Valerie Strachan, chairman of Customs and Excise, said sensitive prosecutions, such as Matrix Churchill and the Iraqi supergun, could in future be referred to the Attorney-General at a very early stage. 'One doesn't want any of our cases to come as a surprise to the Attorney-General,' she said.
Her evidence fuelled a growing belief that Lord Justice Scott will recommend closer supervision of Customs' unfettered powers to prosecute. The inquiry team, which is examining the role of Customs as both investigator and prosecutor in the controversial Matrix Churchill case, questioned Mrs Strachan about the relationship between Customs and the Attorney-General.
Mrs Strachan said that although the Attorney-General had overall 'purview' for Customs cases, it did not amount to the same kind of supervisory role he had with the Crown Prosecution Service, or the Serious Fraud Office, where sensitive prosecutions were routinely drawn to his attention. Treasury ministers were constitutionally accountable for Customs' management and policy responsibilities but they would not get involved in specific prosecution decisions.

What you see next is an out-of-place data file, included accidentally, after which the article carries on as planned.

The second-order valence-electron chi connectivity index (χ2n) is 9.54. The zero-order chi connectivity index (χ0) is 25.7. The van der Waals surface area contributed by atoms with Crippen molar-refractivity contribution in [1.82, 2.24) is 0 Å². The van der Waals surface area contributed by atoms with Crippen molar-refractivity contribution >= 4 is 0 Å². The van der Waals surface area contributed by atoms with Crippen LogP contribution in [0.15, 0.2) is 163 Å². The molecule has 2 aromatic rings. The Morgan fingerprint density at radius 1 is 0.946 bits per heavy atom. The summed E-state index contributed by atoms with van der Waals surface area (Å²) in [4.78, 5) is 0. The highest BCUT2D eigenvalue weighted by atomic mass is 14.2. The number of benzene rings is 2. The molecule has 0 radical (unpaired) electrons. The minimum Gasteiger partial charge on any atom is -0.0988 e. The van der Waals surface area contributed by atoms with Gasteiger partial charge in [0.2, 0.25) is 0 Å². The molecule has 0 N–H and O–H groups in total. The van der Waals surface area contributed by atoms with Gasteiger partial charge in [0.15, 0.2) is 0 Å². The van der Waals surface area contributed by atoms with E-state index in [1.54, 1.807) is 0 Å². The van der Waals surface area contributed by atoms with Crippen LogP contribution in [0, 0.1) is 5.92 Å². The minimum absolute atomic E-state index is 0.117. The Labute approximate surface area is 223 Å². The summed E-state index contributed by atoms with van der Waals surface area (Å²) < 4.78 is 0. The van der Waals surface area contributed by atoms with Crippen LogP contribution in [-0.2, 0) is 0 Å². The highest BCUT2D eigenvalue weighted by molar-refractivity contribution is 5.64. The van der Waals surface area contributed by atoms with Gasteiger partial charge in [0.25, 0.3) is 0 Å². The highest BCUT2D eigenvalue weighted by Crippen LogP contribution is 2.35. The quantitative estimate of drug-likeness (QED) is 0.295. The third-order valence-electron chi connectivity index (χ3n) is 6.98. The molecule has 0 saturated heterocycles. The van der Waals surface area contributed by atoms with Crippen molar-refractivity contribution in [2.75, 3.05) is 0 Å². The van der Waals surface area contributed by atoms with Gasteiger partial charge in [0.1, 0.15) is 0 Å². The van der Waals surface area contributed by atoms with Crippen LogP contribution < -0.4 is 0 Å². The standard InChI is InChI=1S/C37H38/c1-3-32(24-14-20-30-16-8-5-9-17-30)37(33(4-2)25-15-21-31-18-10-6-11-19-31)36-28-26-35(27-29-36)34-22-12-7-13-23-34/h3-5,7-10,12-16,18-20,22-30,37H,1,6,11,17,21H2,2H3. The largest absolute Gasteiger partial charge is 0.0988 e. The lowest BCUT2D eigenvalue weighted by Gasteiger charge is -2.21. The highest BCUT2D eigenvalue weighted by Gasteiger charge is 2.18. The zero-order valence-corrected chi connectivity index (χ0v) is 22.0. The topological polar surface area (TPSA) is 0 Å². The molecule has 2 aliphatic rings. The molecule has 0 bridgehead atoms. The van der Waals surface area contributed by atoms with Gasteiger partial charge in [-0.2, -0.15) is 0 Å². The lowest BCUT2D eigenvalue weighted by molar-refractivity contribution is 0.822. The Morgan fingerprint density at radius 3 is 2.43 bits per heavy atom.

Mrs Strachan, who became chairman of the Customs Commissioners last year, said cases were rarely referred to the Attorney-General.
The decision in 1990 to refer the supergun prosecution to Sir Patrick Mayhew, the then Attorney-General, was so unusual that it sparked a series of false rumours. 'There was this feeling about supergun that because we had gone to the Attorney-General there was something sinister going on and we were being leant on,' she said.
There were several advantages in regular and routine contact between Customs and the Attorney-General's staff, Mrs Strachan said, and added: 'I would see positive advantages from a number of points of view of the relationship being a bit closer, better articulated and with a more regular channel of communication.'
The inquiry continues tomorrow.